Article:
There are only a few other starters to choose from, and by our second visit, two of them were gone. The restaurant was out of its only soup, lobster bisque (early in the evening), and had removed crisp salt cod dumplings from the menu (replacing the dish with a sort of Caprese salad). So we went with a rather modestly sized crabcake, a tasty if not very lumpy pan-fried disk garnished with two teensy roasted shisito peppers atop spicy cayenne-spiked rémoulade mixed with sweet corn.
Steaks are categorized into six boneless and five bone-in cuts. The least expensive meat is an eight-ounce filet mignon for $37. Instead we corralled the other under-$40 offering: a $39 "dry spice rub" skirt steak, the sole Wagyu in the herd. The skirt, sliced into eight rectangles, was timidly spiced and weakly seared — surprisingly so, because Kane employs a 1,700-degree double broiler. The steak was otherwise juicy and boasted an abundance of beefiness. So did a hefty, tender, well-marbled 22-ounce bone-in rib eye ($51) that exploded with flavor under a crisp caramelized crust assertively seasoned with coarse salt.
There is no need to sally up a steak such as that one, but a complimentary sweet-and-tangy barbecue-like "Kane" sauce with tamarind and maple notes is offered just the same. A half-dozen other options are available for $2 each (bordelaise is $3), including blue cheese, béarnaise, peppercorn, chimichurri, and choron. We tried the last (it's really just béarnaise colored with tomato paste), partly because the classic French emulsion sauce is rarely seen on local menus, but mostly because it is a delicate and delectable way to enrich a steak with butter.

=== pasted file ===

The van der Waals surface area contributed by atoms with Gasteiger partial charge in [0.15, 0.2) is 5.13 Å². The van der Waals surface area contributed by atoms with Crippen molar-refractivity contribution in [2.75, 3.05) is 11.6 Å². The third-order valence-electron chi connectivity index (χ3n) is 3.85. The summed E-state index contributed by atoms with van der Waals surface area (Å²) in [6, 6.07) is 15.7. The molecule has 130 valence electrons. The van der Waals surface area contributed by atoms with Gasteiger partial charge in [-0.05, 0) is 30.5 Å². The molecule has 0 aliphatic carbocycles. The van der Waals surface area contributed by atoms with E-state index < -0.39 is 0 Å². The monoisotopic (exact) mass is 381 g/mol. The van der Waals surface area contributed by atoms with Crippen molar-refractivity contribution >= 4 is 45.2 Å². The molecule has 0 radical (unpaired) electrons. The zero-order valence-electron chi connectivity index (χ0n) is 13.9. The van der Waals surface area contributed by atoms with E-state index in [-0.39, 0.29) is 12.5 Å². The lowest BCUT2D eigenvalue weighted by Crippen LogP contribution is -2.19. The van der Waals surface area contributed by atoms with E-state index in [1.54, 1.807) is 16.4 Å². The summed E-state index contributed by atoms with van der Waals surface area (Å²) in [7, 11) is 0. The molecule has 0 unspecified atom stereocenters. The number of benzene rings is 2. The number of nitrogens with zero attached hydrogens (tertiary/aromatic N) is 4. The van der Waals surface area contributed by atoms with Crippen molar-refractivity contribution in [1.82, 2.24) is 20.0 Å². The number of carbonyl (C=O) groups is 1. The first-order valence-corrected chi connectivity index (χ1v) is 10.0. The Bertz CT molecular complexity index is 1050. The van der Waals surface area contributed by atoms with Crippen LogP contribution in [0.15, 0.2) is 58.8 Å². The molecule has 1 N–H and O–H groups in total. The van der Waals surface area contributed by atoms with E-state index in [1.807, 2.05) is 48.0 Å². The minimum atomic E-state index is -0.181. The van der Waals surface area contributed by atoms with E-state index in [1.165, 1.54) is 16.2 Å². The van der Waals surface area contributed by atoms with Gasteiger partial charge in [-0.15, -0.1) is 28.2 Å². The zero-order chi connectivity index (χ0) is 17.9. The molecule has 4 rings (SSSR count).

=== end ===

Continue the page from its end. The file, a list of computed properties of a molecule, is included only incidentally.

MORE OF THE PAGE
The rest of the steaks are $44 to $49, except a porterhouse and a chateaubriand (each meant for two; respectively $84 and $86). Rack of lamb, veal T-bone, and veal chop Milanese are the remaining carnivore picks. The meats come from New York, home of Kane's ownership team, the Glazier Group (Strip House, Michael Jordan's the Steak House).
On our initial foray to Kane, the only poultry on the menu was an organic whole chicken for two stuffed with bacon, spinach, and Stilton ($48), which is swell if you find two people at the same table with a quirky steak-house hankering for chicken and blue cheese. On our return, that dish was verbally recited as a special and had been replaced on the menu by a saner roasted half-chicken with herb butter ($27).
Also on our first trip, the seafoods offered were miso black cod, grilled swordfish, and battered yellowtail snapper with chorizo and tomato-crab sauce. The last sounded best by far, but we were again punished for procrastinating — by the time we cast for it, the snapper was gone from the menu. So we selected the swordfish, a fat, tough, mealy rectangle speckled with crushed coriander seeds and other spices. We hardly touched the fish (which went unnoticed by the staff), but gobbled up all of the plate's delicious garbanzo beans dressed in dried olive vinaigrette.
As an à la carte side, we chose duck-fat hash browns over duck-fat potato chips (although there is a suspicious lack of any duck item on the menu). Two golden-brown pucks with puffs of sour cream yielded a luscious potato purée perked with shallots and chives. Jalapeño corn pudding featured a cavalcade of corn kernels studding a grainy custard — tasty in a mildly sweet manner, but the jalapeño barely registered. Onion rings boasted the virtue of crisp batter and the vice of greasiness.
Chef Ganem wears the pastry chef's toque here too, and he spins out an array of creative sweets. The most sensible dessert after a hearty steak dinner is a shallow bowl of loose lemonade gelée with berries and orange sections semisuspended alongside refreshing quenelles of lychee sorbet and passion fruit granita. A $15 seven-layer chocolate cake melded to cheesecake (called a "black & white") packs the oversize wallop so appealing to steak-house diners, but lighter appetites should gravitate to a moist pineapple "upside down" cake capped with grilled pineapple and rum-raisin ice cream. Desserts were the high point of our meals.